We have also seen improvements in Hector Bellerin as the season has gone on. The presence of Lichtsteiner must surely be helping to push the Spaniards performances to the next level.

It would not overly surprise me if Lichtsteiner’s one-year deal was extended by a further 12 months.


Greek centre back Sokratis (I can not be bothered to Google his surname) has split opinion.

Some have labelled him clumsy, slow and uncultured, whilst others have praised him for being aggressive, and focusing on defending and clearing the ball.

I fall into the later camp.

We focus too much on ball playing centre backs. “Rolls Royce defenders” like Rio Ferdinand. Players like the now retired Englishman who looked classy but could also defend are few and fair between.

Sokratis is a defender. He defends. That is what he is paid for.

What he creates is a rock at the back that others can play around. A reliable defender that will let Arsenal go out and get a ball playing partner, knowing they have a solid option next to him.

He is more Vidic than Ferdinand, and is exactly what Arsenal have needed for a decade.

Lucas Torreira

Uruguayan central midfielder Lucas Torreira has been a revolution since he broke into the team. He is exactly the player we have been missing for some years.

Like Sokratis, he understands his role within a balanced XI. He is there to defend, to shield the back 4, to provide them cover. His influence on the entire team is obvious to all.

Torreira not only defends, however. He can also play. Comfortable with the ball at his feet, he has given the side another passing option alongside Xhaka.

The sign of a top player is they make those around them look better, Torreira has done this with Xhaka. It is a partnership that we can look forward to developing as the years role on.

It is incredible to think that Torreira is just 22-years old. He will deveop into one of the best central midfields in the world.

Whilst Manchester United, Chelsea and Liverpool went big on Fred, Jorginho, Fabinho and Kieta, Arsenal secured Torreira for just £22m – we clearly got the best player.

Onwards and upwards for the lad!

Mattéo Guendouzi

The greatest compliment you can give Matteo Guendouzi is that people are now wondering why we did not cash in on Aaron Ramsey in the summer.

Football is easy in hindsight, and no one could have guessed when we signed the 19-year old Sideshow Bob impersonator from the French Division 2 for just £7million that he would be pushing senior team mates down the pecking order.

The fear for the club over the summer with Ramsey is that we only had 2 senior midfielders – Xhaka and Elneny. Torreira was a new signing and Guendouzi was coming in to be on the fringes of the first team squad. He was pencilled in for the Europa League and League Cup.

Due to players returning from the World Cup, Guendouzi got some game time. And he has proved the old age correct. If you are good enough, you are old enough.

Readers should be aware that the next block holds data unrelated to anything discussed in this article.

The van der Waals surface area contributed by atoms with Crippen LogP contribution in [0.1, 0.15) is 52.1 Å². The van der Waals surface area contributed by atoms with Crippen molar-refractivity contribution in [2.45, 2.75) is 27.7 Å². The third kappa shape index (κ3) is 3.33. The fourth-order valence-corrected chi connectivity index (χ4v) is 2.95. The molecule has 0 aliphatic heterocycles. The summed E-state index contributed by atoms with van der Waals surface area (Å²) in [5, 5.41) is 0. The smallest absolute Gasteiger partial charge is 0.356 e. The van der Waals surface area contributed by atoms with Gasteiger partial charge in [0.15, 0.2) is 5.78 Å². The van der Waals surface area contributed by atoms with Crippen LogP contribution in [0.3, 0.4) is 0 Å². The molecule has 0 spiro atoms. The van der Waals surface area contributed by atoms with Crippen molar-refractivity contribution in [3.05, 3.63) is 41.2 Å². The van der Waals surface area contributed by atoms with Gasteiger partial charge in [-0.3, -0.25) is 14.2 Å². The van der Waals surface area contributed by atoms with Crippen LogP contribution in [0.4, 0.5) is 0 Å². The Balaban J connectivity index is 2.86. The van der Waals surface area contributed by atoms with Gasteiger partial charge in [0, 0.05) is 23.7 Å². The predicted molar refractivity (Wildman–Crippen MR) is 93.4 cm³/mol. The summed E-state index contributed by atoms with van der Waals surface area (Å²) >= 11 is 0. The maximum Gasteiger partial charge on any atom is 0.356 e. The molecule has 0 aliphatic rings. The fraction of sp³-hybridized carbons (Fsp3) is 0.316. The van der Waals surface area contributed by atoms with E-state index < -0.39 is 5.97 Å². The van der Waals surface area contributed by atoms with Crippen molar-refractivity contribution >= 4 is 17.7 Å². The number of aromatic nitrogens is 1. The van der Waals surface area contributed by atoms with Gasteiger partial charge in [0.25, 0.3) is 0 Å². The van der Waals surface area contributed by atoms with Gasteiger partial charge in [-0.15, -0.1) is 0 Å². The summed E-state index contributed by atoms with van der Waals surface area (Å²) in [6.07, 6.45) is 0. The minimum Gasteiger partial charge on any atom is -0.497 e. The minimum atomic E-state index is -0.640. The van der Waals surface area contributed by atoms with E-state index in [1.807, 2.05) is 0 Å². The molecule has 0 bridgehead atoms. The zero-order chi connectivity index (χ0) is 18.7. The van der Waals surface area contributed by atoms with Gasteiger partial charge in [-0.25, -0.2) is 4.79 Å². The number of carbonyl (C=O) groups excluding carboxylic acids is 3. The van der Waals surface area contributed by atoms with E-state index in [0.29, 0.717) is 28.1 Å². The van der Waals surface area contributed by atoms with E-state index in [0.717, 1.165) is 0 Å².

People already actually forget that he is just 19. He is younger than Mason Mount, who was called up for the England squad after some impressive displays in the Championship.

He has not been perfect this season. He is a little bit slow on the ball when passing, and doesn’t easily make space for himself to receive the ball off the defenders. But he is 19-years old, and will improve.

Guendouzi has moved ahead of Elneny in the pecking order and is first choice back up for Xhaka and Torreira. His performances are going to save Arsenal a lot of money when it comes to Ramsey leaving.

The Frenchman will have a bad patch. All young players do. But with the squad depth around him, Emery will be able to take him out when he is performing poorly.

This lad has a bright future.

In summary, the first full transfer window for Sven Mislintat has been a success. He has added some experienced leaders to the squad, and signed some very talented young players.

He seems to have bought pro-active planning to Arsenal’s transfers for the first time in years.


Unai Emery’s Red and White Army

There is not much to moan about down The Arsenal at the moment.

9 wins in a row, 2 points off top, the place is brimming with positivity. However, there is something that has done me head in since the arrival of Unai Emery.

The backing the manager has got since he joined has been tremendous. We are now singing about him once more and his army. But this is what is annoying it.

It is not “Unai Emery’s red army”.

It is “Unai Emery’s red and white army”.

It was “Georgie Graham and his red and white army”. It was “Arsene Wenger’s red and white army”. But at Fulham, it was “Unai Emery’s red army”.

Has it been that long since we sang about the manager that we have forgotten the words? Or does it just sum up society, that we are now lazy, looking for short cuts through life. That dropping off the “and white” is systematic of society.

Well let’s stop being lazy, lets get it right.

We became “Herbert Chapman’s red and white army” back in 1933 when he introduced white sleeves to the shirt. Despite kit manufactures meddling in away kits, it has remained that way for 85 years.

We might sing “red army” at times, but it will always be the managers “red and white army”.

Let’s start getting it right please.

It is “Unai Emery’s red and white army”.